NSW to change P-plate laws too

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Update, June 25: Transport for NSW has today confirmed it will adopt the same 130kW/tonne P-plate restrictions as Victoria, effective from August 1, 2014. However there are caveats for high-performance vehicles.

The NSW state government minister for roads and freight, Duncan Gay, said "Cars that remain banned for p-platers include cars above 130 kilowatts per tonne, and a few models that have performance characteristics that pose a high risk for inexperienced drivers.

"For example the 2007 Subaru WRX has a power-to-mass ratio of 123 kilowatts per tonne, but is banned because it can also go from zero to 100 in less than six seconds," Minister Gay said.

"The new policy incorporates the recently agreed national definition of high performance vehicles with around 7,500 vehicles to remain banned for P-platers.

"Finding out whether a vehicle is okay will also be easier with the launch next week of a new web-based tool on the Centre for Road Safety website (roadsafety.transport.nsw.gov.au) to let P-plate drivers, their families and employers easily check whether they can drive a particular model," Gay said.

Common sense has prevailed in New South Wales, with major changes to the controversial P-plate vehicle restrictions regime to be announced soon, motoring.com.au has learned.

Australia's most populous state will join the likes of South Australia, Queensland and Victoria in adopting a new scheme for P-platers that does't put a blanket ban on all turbocharged vehicles.

Several small-capacity, low-output vehicles well suited to first-car buyers are on the banned P-plate list in NSW due to their use of a turbocharger.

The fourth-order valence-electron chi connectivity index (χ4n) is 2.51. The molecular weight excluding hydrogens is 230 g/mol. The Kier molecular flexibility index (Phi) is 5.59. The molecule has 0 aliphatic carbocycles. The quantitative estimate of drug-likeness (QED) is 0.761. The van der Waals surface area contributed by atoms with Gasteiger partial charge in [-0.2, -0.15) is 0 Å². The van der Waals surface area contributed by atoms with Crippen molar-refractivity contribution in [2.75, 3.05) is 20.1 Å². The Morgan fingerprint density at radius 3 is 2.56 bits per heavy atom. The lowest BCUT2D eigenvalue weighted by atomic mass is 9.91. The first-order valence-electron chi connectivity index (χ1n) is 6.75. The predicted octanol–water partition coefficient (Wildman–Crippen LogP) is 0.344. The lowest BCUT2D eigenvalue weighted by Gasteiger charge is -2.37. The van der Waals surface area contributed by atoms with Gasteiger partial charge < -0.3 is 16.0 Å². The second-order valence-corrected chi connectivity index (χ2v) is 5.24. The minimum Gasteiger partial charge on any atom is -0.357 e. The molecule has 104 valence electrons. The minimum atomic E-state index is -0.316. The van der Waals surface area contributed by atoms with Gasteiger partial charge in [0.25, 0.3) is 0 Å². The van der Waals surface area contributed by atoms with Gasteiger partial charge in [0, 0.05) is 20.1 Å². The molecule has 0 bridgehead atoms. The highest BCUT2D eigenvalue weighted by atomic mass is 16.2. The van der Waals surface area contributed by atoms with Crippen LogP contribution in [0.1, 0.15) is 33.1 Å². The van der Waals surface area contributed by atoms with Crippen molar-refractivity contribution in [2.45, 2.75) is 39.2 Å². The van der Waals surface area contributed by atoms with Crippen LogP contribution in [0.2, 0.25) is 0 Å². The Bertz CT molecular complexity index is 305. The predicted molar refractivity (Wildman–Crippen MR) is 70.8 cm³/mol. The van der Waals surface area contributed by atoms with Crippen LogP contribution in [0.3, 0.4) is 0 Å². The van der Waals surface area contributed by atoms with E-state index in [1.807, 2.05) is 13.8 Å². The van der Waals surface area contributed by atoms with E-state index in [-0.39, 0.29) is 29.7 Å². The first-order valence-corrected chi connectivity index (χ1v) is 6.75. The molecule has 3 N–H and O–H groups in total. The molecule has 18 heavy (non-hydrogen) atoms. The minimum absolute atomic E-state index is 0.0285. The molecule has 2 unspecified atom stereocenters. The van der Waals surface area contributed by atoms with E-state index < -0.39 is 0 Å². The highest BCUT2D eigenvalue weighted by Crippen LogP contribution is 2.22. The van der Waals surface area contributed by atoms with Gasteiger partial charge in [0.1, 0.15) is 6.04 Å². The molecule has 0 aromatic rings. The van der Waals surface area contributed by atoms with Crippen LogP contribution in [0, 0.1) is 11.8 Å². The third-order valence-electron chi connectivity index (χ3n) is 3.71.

Fifteen or 20 years ago turbo-petrol passenger cars were often limited to high-performance sports cars, but today car-makers are increasingly adopting downsized turbo technology in their smallest, most efficient vehicles to bring down fleet-average CO2 emissions.

The Ford Fiesta EcoBoost is an example. Powered by a three-cylinder 1.0-litre turbo-petrol engine that outputs 92kW, the Fiesta EcoBoost is on the "cannot drive" list for P-platers under current NSW regulations.

Inexplicably, however, a high-performance naturally-aspirated sports car such as the Lotus Elise (pictured) can legally be driven by a P-plater in NSW.

The current rule set will change under new regulations, which motoring.com.au understands will be announced by NSW Roads and Maritime Services soon.

It's not clear exactly what system will be adopted in NSW, but it's likely to mirror Victoria's new power-to-weight system, which comes into effect on July 1.

It allows P-platers to drive vehicles with a power-to-weight ratio of 130kW per tonne or less, unless it is manufactured before January 1, 2010, in which case the previous rule applies.

Previously, all Victorian P-platers were banned from driving vehicles with turbocharged or supercharged engines (other than diesels), engines with eight cylinders or more and engines modified to increase performance.

VicRoads will publish a new list of banned vehicles in Victoria on July 1.

Transport for NSW spokesperson, Michelle Perks, would't comment on detailed changes to P-plate restrictions, but said the regulatory body was "working out more details".

Words by Feann Torr, www.motoring.com.au

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